Sportico’s Eben Novy-Williams recently highlighted the fact that “all across the country, college basketball properties are adding sponsors right as their games look to be most precarious.” But as brands seemingly jump (pun intended) at the opportunity to place their names on early-season hoops tournaments (see: Biosteel, Camping World and Manscaped), bowl games are being canceled in part due to a lack of sponsorship interest. Eleven postseason football games have been called off to date.
Nick Carparelli (executive director, Bowl Season) explained the juxtaposition is not as it seems. Like the basketball showcases, bowl games seemingly outperformed expectations securing seven top-tier sponsorships—each paying two to three times what the basketball sponsors paid—during a difficult time. The problem is “secondary sponsorships, those sponsors below the title and presenting sponsorships level, tend to be local [in nature] and constitute a big portion of [bowl] sponsorship sales figures,” Carparelli said. And with fan attendance limited, many of those companies have opted out or sought to reduce their financial commitment this year, leaving the games with an operating shortfall.
Our Take: It’s important to understand the fundamental differences between the business models of early-season college basketball tournaments and postseason bowl games. “The basketball tournaments are a series of games made for television with very little community engagement,” Carparelli explained. “The games are played, they are televised nationally, and then they move on. Where they are played is almost irrelevant to TV and to the sponsors.” (The location is important to the participating teams because of the distance to alumni centers and the opportunity it provides for the athletes.) As a result, relative to bowl games, there are very few local sponsors involved in these basketball tournaments (i.e., nearly all are national exposure plays).
By contrast, secondary sponsorships are a critical component of the bowl revenue model and without them, the games face a meaningful shortfall. Bowl games generate revenues through ticket sales, corporate sponsorships and television rights, and as Carparelli said, “TV is pretty much the only one still fully intact for [the ’20 postseason]. Ticket sales for a lot of games is going to be zero, and the sponsorship side of the bowl financial equation is going to be hit this year a lot more than people realize.” That’s because “a big chunk of [bowl] corporate sponsorship dollars is local and tied to local activations or onsite game-day experiences—and [those opportunities] just aren’t going to exist [this year],” the bowl executive added. For perspective, the Holiday Bowl estimates 75% of its sponsorship revenue is local.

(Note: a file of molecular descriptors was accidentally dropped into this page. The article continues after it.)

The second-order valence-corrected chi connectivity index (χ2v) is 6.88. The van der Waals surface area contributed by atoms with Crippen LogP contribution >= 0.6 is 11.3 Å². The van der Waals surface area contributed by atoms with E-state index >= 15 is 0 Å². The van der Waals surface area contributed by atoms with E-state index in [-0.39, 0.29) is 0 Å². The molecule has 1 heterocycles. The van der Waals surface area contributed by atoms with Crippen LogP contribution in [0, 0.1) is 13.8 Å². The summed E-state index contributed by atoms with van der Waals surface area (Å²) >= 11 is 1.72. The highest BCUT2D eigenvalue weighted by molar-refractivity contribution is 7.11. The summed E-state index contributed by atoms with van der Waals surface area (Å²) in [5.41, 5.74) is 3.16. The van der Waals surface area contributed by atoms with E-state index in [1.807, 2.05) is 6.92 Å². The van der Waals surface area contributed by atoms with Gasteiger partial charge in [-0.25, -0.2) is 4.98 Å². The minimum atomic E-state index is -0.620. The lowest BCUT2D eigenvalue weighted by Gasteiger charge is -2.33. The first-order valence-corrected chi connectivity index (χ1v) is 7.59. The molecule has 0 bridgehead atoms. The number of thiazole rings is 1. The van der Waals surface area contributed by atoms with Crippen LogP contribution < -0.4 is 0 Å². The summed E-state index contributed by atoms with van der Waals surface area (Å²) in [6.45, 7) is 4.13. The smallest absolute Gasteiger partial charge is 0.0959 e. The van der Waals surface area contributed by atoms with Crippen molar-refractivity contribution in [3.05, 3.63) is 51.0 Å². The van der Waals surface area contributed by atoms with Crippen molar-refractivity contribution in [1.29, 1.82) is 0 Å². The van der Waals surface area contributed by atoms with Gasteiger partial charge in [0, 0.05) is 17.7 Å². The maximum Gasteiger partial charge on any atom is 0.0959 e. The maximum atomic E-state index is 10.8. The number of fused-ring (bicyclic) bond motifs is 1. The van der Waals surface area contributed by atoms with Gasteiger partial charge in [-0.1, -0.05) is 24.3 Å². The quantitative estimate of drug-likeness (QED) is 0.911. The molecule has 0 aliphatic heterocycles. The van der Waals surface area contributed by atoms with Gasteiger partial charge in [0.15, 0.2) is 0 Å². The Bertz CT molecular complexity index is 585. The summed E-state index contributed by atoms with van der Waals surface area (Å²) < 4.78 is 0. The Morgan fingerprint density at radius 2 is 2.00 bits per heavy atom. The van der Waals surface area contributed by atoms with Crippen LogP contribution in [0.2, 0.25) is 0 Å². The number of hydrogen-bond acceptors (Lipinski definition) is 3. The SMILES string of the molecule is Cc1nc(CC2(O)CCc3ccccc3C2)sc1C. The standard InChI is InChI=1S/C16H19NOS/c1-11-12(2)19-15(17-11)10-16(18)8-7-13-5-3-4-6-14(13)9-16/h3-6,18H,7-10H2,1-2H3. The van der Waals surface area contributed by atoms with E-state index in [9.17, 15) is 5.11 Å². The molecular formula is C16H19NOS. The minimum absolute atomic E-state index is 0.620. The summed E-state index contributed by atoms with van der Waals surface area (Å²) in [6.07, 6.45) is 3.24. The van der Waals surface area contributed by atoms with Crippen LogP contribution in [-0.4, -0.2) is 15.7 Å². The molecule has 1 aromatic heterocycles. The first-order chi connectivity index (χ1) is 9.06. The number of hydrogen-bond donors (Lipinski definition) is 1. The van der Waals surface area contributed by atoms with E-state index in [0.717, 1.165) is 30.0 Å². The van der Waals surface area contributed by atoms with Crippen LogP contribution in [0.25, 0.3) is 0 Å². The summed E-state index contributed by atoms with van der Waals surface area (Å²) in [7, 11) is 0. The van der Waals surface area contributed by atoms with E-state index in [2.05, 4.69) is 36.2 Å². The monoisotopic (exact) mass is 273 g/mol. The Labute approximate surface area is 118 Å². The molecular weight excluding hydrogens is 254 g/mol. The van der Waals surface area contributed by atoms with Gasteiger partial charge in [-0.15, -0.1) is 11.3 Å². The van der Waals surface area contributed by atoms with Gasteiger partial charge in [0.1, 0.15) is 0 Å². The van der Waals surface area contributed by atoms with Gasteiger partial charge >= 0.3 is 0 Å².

The losses at the local level are not limited to corporate partnerships. In El Paso, there is a rental-car tax that helps to cover the Sun Bowl’s contracted conference payouts. But as Bernie Olivas (executive director, Sun Bowl) said, “Nobody is traveling [this year], so there are no cars [being rented].” While the game has since been canceled, the lack of tax revenue collected left the bowl in an even deeper financial hole. It should be noted Olivas said the decision to pull the plug on the ’20 game was ultimately pandemic-driven (El Paso could be considered COVID-19’s epicenter in the U.S.). Other games will be forced to do without the “money pulled by the [local] sports commission or convention and visitors bureau because the bowl game won’t be bringing an economic impact to the city this year without fans in attendance. It’s a big hit that people don’t talk about,” Carparelli said.
Bowl games will be more like regular away games for the participants this year. Teams are going to “come in, practice once, play the game and go home,” Olivas said. The altered schedule has led the bowls to call off many of the events surrounding the actual football game. While that does mean a reduction in operating costs, it’s certainly not enough to offset the lost revenues.
If every bowl game is going to experience lost gate and sponsorship revenues, it’s fair to wonder how those intending to press forward will cover the losses. The answer: Those still planning to host a game have managed to successfully renegotiate bowl payouts with their conference partners, bringing them in line with the anticipated reduction in revenues. “You will not see any conference receive a payout comparable to what was expected from the game a year ago,” Carparelli said. Conferences are willing to accept less because some revenue is preferable to no revenue, and it certainly doesn’t behoove the conference to put one of its postseason games in a position where its future could be jeopardized.